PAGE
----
Under ERISA, an individual or entity can become a fiduciary in three ways: (1) being named as a fiduciary in the written plan instrument, 29 U.S.C. § 1102(a); (2) being named and identified as a fiduciary pursuant to a procedure specified in the written plan instrument, 29 U.S.C. § 1102(a)(2); or (3) meeting the definition of a fiduciary contained in 29 U.S.C. § 1002(21):

[A] person is a fiduciary with respect to a plan to the extent (i) he exercises any discretionary authority or discretionary control respecting management of such plan or exercises any authority or control respecting management or disposition of its assets, (ii) he renders investment advice for a fee or other compensation, direct or indirect, with respect to any moneys or other property of such plan, or has any authority or responsibility to do so, or (iii) he has any discretionary authority or discretionary responsibility in the administration of such plan.

29 U.S.C. § 1002(21)(A).

For purposes of addressing this motion, it is undisputed that Valuemetrics was never named as a fiduciary or as an investment manager in the ESOP plan documents. It was never involved in administering the ESOP and had no discretionary authority or control over the ESOP's administration. However, Plaintiffs argue that Valuemetrics was a fiduciary to the ESOP plan under § 1002(21)(A) because it exercised control over plan assets and rendered investment advice with respect to the property of the plan.

In this circuit, "a fiduciary is a person who exercises any power of control, management or disposition with respect to monies or other property of an employee benefit fund, or has the authority or responsibility to do so." Farm King Supply v. Edward D. Jones & Co., 884 F.2d 288, 292 (7th Cir. 1989), citing Forys v. United Foor & Commercial Worker's International Union, 829 F.2d 603, 607 (7th Cir. 1987). Under this definition, a showing of authority or control requires "actual decision-making power" rather than the type of influence that a professional advisor may have with respect to decisions to be made by the trustees or fiduciaries that it advises. Id.; Pappas v. Buck Consultants, Inc., 923 F.2d 531, 535 (7th Cir. 1991). Professionals who do no more than provide advice to plan trustees are not fiduciaries. Pappas, 923 F.2d at 535; Laborers' Pension Fund v. Arnold, 2001 WL 197634, at *3-5 (N.D.Ill. Feb. 27, 2001).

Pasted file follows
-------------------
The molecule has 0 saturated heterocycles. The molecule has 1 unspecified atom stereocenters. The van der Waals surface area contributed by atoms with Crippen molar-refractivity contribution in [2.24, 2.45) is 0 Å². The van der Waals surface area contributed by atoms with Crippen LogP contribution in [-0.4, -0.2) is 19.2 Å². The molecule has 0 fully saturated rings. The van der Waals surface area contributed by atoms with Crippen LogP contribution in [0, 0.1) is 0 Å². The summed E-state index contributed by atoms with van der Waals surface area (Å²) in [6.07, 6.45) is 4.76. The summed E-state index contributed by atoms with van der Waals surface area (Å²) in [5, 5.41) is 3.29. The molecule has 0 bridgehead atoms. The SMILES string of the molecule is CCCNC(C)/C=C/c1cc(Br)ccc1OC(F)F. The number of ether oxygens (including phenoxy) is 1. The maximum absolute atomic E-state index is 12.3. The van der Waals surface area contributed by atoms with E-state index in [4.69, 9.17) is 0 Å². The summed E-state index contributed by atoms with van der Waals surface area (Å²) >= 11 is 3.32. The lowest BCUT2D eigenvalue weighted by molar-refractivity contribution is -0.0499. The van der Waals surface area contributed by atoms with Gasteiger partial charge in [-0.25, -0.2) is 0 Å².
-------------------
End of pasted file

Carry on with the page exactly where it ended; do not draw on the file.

Here, Valuemetrics had made annual valuation appraisal reports for the ESOP. On March 16, 1995, Valuemetrics wrote a letter to F&G and the ESOP Administrative Committee proposing an offer to assist the two entities in formulating a stock purchase transaction with the ESOP. However, the ESOP never accepted Valuemetrics' offer. In mid-1995, Valuemetrics was retained, not by the ESOP but by the F&G Board of Directors, to update its valuation analysis, determine an optimal structure for the proposed 1995 ESOP transaction to maximize the value received by selling shareholders, prepare a transaction memorandum for the sale, negotiate with the ESOP trustee, and present the Board of Directors of F&G with an opinion on the fairness of the transaction. The documents produced in connection with the ...